Burnley -The Polished Perfect System
Football has moved into an age where we romanticise possession-based football, dominating even the most determined of teams and forcing them to change with the times. When looking at the WhoScored metrics for Pass Accuracy, Possession, and Dribbles p90, Burnley are firmly rooted to the bottom of the table every season.
Even though we associate these statistics with goals and points, Burnley have remained in the topflight. They have consistently been stable in the Premier League. Manager Sean Dyche spoke to The FA about his view on his tactical decisions in the context of modern football, saying:
“If the so-called ‘Right way of playing’ is to have 500-700 passes a game and roll it out from the keeper, you better have some good players. If it is development football, I’m absolutely all for it, but if you’re asking me now as first-team manager, no matter how they come around you have to win games. I look at the group I’m working with, then I decide what strength they have, decide the weaknesses, then I formulate what I think is an appropriate way those players can work in order to win games.”
Dyche recognises that trying to play possession-based football cannot be done when you field weaker players than the opposition. While this sentiment feels obvious, it is a challenge that many teams in the Premier League are trying to conquer. Norwich are the best case-study of how you can linger at the bottom of the league despite maintaining the 9th most possession & 9th highest pass accuracy. Everton have also made conquering this challenge their long-term goal. 2015 was the last summer transfer window the club failed to spend more than £50 million, and in the last three seasons alone, Everton have spent over £370 million on players. Yet they have so far failed to match the performances of the top 6, and only placed as high as 7th, the same as Burnley’s highest finish.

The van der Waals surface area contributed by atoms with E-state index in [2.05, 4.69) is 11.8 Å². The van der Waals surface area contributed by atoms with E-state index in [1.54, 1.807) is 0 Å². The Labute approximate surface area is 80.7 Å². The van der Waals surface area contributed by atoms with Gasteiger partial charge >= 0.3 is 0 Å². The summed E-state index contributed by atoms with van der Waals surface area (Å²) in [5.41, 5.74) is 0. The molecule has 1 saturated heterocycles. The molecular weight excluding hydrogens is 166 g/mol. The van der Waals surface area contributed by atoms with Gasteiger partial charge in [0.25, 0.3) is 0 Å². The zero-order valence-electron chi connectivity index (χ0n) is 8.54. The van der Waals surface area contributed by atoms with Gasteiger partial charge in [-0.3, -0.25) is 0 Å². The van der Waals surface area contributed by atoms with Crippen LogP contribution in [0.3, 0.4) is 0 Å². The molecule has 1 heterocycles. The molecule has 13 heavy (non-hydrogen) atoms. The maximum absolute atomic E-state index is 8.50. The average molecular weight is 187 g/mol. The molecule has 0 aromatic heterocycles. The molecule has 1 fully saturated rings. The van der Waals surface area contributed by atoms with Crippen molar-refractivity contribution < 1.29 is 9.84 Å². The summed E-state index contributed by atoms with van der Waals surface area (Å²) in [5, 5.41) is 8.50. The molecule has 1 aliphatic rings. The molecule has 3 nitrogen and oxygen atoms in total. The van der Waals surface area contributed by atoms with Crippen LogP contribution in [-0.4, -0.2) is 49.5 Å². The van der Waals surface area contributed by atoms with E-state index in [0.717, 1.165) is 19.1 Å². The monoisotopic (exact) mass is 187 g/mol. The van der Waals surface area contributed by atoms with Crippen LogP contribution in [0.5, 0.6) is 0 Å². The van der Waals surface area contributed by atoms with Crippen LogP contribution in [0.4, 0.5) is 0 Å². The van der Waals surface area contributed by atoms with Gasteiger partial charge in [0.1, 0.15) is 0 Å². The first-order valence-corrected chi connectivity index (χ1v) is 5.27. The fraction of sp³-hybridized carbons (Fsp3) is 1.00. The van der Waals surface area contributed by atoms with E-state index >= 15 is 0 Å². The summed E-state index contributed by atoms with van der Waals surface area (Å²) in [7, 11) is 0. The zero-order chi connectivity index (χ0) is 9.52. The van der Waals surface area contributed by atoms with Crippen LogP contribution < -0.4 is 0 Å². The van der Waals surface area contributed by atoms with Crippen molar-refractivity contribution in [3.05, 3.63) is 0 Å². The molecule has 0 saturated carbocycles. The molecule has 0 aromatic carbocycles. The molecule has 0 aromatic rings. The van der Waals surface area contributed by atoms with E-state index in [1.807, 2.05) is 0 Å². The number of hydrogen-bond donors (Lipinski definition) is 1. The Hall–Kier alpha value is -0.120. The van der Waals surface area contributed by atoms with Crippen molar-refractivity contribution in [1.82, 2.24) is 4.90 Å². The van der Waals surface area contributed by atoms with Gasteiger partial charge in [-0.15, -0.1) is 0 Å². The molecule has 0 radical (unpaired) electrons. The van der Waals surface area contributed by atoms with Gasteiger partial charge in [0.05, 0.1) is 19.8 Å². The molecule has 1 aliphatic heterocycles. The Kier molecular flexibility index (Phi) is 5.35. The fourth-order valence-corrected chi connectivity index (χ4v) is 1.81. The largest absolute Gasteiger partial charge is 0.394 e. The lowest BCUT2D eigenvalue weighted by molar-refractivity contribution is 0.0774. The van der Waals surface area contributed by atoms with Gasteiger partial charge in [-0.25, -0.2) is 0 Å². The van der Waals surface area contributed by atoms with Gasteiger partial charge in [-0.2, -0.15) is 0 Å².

This season Burnley sit one place below Arsenal in the Premier League, in 12th spot. While most fans know them as a tough defensively resolute side, “parking the bus” alone would never have been good enough to survive this long in the Premier League. Sean Dyche has instead decided upon a system which creates goals in such an effective way, that an argument can be made that Burnley have the smartest tactical and financial blueprint in the Premier League.
Despite Richarlison being worth over £45 million according to Transfermarkt, he has only managed a goal less than Burnley’s top scorer Chris Wood. Wood is a representation of the evolution of Dyche’s Burnley since 2015. This was when the club were relegated from the Premier League in their first season back, scoring the least goals that year. Danny Ing’s 11 league goal tally was not enough to keep them up. Statistics show us why, as Burnley averaged the most long-balls in the league that year, while 5ft 10 Danny Ings was winning less than one aerial duel per 90.
Fast forward to 2020 and Burnley now average the 2nd most shots inside the 6-yard box in the entire Premier League, second only to Manchester City. This is an incredible stat via WhoScored, as Burnley have spent next to nothing to achieve something City spent a billion pounds on since hiring Pep Guardiola who drives his team towards this aim.